He hasn’t looked back since

Less than five months after the accident, Schultz and his new knee raced motocross at Michigan’s Extremity Games, qualifying him for the 2009 ESPN Summer X Games Supercross. “Participating in an event like that was a real eye-opener,” says Schultz. “It opened me up to relationships with other amputees, where I could learn stuff from them, and them from me. From that point on, it’s been a whole new world.”

Over the past eleven years, Monster Mike has made a name for himself in the world of adaptive sports.Over the past eleven years, Monster Mike has made a name for himself in the world of adaptive sports, taking home ten gold medals in the Motocross, Snocross, and Snow Bike categories at the X Games competition, as well as gold and silver at the 2018 Winter Paralympics.

Schultz’s name spread even further from his appearance on the American Edge Factor show about modern manufacturing and innovation, which was sponsored at the time by Sandvik Coromant.

I’m committed to showing what an adaptive athlete is capable of.

“As Sandvik is the global leader in metal-cutting technology and innovation, it’s part of our responsibility to help our customers be successful in their endeavors as well as to help people outside the industry to understand the value of metal cutting in modern life,” says Senior Project Leader JoAnn Mitchell, Sandvik Coromant USA, about the sponsorship.

Apart from his passion for all things fast, Schultz has developed another love, this one a gift to athletes like himself. His work on high-performance prosthetics has led him to open his own manufacturing company, BioDapt, which now markets his high-impact, highly adjustable Moto Knee and its companion, the VF2 prosthetic sports foot.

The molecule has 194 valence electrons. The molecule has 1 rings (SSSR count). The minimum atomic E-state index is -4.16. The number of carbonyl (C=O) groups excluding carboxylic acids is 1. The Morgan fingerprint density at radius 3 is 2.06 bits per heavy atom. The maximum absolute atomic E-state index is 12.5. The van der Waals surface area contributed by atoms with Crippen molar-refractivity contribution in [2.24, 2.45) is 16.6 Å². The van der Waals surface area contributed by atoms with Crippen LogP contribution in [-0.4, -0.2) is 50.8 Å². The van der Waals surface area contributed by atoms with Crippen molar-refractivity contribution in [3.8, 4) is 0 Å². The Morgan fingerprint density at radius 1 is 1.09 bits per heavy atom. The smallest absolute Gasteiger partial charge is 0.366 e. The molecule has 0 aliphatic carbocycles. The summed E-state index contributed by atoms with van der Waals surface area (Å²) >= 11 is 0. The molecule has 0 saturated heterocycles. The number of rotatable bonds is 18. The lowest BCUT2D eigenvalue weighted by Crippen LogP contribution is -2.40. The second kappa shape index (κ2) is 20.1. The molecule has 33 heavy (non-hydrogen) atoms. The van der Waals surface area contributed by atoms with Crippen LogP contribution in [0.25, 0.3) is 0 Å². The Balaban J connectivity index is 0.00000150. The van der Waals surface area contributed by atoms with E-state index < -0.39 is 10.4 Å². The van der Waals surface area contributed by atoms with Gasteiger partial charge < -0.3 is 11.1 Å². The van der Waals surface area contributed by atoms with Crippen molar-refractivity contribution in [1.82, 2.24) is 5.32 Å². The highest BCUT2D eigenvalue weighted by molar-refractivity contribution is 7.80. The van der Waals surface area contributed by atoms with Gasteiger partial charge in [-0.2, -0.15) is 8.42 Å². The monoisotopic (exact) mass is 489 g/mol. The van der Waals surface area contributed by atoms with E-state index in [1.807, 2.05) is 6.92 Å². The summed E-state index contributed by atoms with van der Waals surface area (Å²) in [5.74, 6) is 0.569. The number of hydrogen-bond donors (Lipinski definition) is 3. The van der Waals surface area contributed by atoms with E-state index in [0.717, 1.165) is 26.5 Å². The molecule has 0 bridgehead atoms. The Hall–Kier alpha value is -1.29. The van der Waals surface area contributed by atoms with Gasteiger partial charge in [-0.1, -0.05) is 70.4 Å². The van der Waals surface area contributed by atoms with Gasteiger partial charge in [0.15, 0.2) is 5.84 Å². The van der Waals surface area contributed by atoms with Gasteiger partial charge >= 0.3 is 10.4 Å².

“I’m committed to showing myself and others what an adaptive athlete is capable of with some motivation, hard work and the right equipment,” he says.

Prosthetic technology

  • The World Health Organization estimates that 30 million people need prosthetic and orthotic devices
  • Approximately 185,000 people go through an amputation every year in the United States — 300 to 500 amputations every 24 hours.
  • There are currently 28 Paralympic sports sanctioned by the International Paralympic Committee – 22 summer and six winter
  • The X Games is an annual extreme sports event hosted, produced, and broadcast by ESPN
  • The Games holds both Snocross and adaptive Snocross events. Schultz is a 10 times X Games Gold Medallist, in events including adaptive Snocross, Snobikecross and moto X.
  • As of 2019, Schultz is a nine-time X Games Gold Medallist and a Gold and Silver Medallist in the 2018 Paralympic Winter Games in snowboarding

About the prosthetic

  • Now called the Moto Knee, Schultz’s prosthetic component consists of a mountain bike shock and a compressed air spring that allow the knee to flex and provide a full range of motion
  • Schultz also adapted the Versa Foot, which helps elite adaptive athletes and recreational sports fans participate in activities
  • Sandvik Coromant offers a large range of advanced tooling and machining solutions for medical devices: hip joints, bone screws, pedicle screws, dental implants and bone plates
  • Schultz has set up his own prosthetic business, BioDapt, where he sells the Moto Knee and Versa Foot and has already support hundreds of users

Curious to find out more?


Sandvik Coromant is the world’s leading supplier of tools, constantly at the forefront of machining solutions and knowledge.

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Anne Björck
Senior Press and PR Specialist,
Sandvik Coromant

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Martin Blomgren
Media Relations Manager,
Sandvik Group